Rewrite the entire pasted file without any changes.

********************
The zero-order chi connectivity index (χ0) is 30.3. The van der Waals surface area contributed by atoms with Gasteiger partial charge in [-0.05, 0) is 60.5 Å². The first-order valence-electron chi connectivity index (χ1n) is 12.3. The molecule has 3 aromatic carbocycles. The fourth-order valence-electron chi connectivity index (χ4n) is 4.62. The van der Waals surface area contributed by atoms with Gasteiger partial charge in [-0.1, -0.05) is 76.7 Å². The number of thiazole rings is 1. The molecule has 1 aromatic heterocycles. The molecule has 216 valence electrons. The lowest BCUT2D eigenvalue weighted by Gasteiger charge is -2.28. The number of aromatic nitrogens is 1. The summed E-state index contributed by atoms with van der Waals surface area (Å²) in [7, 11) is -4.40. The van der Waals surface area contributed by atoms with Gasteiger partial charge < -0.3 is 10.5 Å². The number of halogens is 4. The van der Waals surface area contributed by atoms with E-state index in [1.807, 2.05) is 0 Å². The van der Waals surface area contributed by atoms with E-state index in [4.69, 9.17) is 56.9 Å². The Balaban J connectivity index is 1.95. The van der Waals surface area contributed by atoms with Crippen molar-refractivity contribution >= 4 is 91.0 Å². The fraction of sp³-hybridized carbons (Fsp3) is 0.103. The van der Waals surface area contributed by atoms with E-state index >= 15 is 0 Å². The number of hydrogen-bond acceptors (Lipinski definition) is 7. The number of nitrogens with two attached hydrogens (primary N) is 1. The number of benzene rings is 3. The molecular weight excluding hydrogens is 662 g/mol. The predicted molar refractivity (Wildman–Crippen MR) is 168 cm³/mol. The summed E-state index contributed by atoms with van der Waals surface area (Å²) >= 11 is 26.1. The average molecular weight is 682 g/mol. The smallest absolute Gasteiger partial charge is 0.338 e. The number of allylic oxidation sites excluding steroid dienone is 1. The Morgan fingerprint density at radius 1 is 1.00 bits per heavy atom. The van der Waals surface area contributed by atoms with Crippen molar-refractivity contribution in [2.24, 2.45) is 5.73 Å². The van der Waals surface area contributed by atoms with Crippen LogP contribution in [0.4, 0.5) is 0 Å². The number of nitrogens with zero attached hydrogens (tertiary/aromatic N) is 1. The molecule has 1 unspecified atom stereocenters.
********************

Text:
The zero-order chi connectivity index (χ0) is 30.3. The van der Waals surface area contributed by atoms with Gasteiger partial charge in [-0.05, 0) is 60.5 Å². The first-order valence-electron chi connectivity index (χ1n) is 12.3. The molecule has 3 aromatic carbocycles. The fourth-order valence-electron chi connectivity index (χ4n) is 4.62. The van der Waals surface area contributed by atoms with Gasteiger partial charge in [-0.1, -0.05) is 76.7 Å². The number of thiazole rings is 1. The molecule has 1 aromatic heterocycles. The molecule has 216 valence electrons. The lowest BCUT2D eigenvalue weighted by Gasteiger charge is -2.28. The number of aromatic nitrogens is 1. The summed E-state index contributed by atoms with van der Waals surface area (Å²) in [7, 11) is -4.40. The van der Waals surface area contributed by atoms with Gasteiger partial charge < -0.3 is 10.5 Å². The number of halogens is 4. The van der Waals surface area contributed by atoms with E-state index in [1.807, 2.05) is 0 Å². The van der Waals surface area contributed by atoms with E-state index in [4.69, 9.17) is 56.9 Å². The Balaban J connectivity index is 1.95. The van der Waals surface area contributed by atoms with Crippen molar-refractivity contribution >= 4 is 91.0 Å². The fraction of sp³-hybridized carbons (Fsp3) is 0.103. The van der Waals surface area contributed by atoms with E-state index >= 15 is 0 Å². The number of hydrogen-bond acceptors (Lipinski definition) is 7. The number of nitrogens with two attached hydrogens (primary N) is 1. The number of benzene rings is 3. The molecular weight excluding hydrogens is 662 g/mol. The predicted molar refractivity (Wildman–Crippen MR) is 168 cm³/mol. The summed E-state index contributed by atoms with van der Waals surface area (Å²) >= 11 is 26.1. The average molecular weight is 682 g/mol. The smallest absolute Gasteiger partial charge is 0.338 e. The number of allylic oxidation sites excluding steroid dienone is 1. The Morgan fingerprint density at radius 1 is 1.00 bits per heavy atom. The van der Waals surface area contributed by atoms with Crippen molar-refractivity contribution in [2.24, 2.45) is 5.73 Å². The van der Waals surface area contributed by atoms with Crippen LogP contribution in [0.4, 0.5) is 0 Å². The number of nitrogens with zero attached hydrogens (tertiary/aromatic N) is 1. The molecule has 1 unspecified atom stereocenters.